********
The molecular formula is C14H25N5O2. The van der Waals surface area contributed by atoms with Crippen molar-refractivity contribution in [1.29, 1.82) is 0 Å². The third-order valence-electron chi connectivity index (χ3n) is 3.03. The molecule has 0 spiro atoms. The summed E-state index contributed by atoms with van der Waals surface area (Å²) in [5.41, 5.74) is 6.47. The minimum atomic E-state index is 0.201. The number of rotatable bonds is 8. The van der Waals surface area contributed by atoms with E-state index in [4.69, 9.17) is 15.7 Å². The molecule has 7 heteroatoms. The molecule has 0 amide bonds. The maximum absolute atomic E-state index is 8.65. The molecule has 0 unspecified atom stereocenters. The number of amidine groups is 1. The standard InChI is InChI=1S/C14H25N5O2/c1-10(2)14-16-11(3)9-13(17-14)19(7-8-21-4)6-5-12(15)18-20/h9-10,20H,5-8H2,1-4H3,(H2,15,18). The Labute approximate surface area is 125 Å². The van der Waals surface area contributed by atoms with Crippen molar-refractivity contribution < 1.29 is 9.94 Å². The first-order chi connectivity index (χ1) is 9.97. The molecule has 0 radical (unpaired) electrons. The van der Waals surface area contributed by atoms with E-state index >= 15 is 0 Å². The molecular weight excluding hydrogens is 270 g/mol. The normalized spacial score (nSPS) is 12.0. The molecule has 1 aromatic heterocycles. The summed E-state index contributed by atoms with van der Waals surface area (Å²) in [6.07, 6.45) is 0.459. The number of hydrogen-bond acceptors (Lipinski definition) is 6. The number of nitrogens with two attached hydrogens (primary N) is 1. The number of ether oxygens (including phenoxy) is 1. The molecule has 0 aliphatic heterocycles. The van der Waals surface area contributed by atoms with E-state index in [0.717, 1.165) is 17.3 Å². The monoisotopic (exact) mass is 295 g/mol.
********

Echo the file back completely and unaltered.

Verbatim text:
The molecular formula is C14H25N5O2. The van der Waals surface area contributed by atoms with Crippen molar-refractivity contribution in [1.29, 1.82) is 0 Å². The third-order valence-electron chi connectivity index (χ3n) is 3.03. The molecule has 0 spiro atoms. The summed E-state index contributed by atoms with van der Waals surface area (Å²) in [5.41, 5.74) is 6.47. The minimum atomic E-state index is 0.201. The number of rotatable bonds is 8. The van der Waals surface area contributed by atoms with E-state index in [4.69, 9.17) is 15.7 Å². The molecule has 7 heteroatoms. The molecule has 0 amide bonds. The maximum absolute atomic E-state index is 8.65. The molecule has 0 unspecified atom stereocenters. The number of amidine groups is 1. The standard InChI is InChI=1S/C14H25N5O2/c1-10(2)14-16-11(3)9-13(17-14)19(7-8-21-4)6-5-12(15)18-20/h9-10,20H,5-8H2,1-4H3,(H2,15,18). The Labute approximate surface area is 125 Å². The van der Waals surface area contributed by atoms with Crippen molar-refractivity contribution < 1.29 is 9.94 Å². The first-order chi connectivity index (χ1) is 9.97. The molecule has 0 radical (unpaired) electrons. The van der Waals surface area contributed by atoms with E-state index >= 15 is 0 Å². The molecular weight excluding hydrogens is 270 g/mol. The normalized spacial score (nSPS) is 12.0. The molecule has 1 aromatic heterocycles. The summed E-state index contributed by atoms with van der Waals surface area (Å²) in [6.07, 6.45) is 0.459. The number of hydrogen-bond acceptors (Lipinski definition) is 6. The number of nitrogens with two attached hydrogens (primary N) is 1. The number of ether oxygens (including phenoxy) is 1. The molecule has 0 aliphatic heterocycles. The van der Waals surface area contributed by atoms with E-state index in [0.717, 1.165) is 17.3 Å². The monoisotopic (exact) mass is 295 g/mol.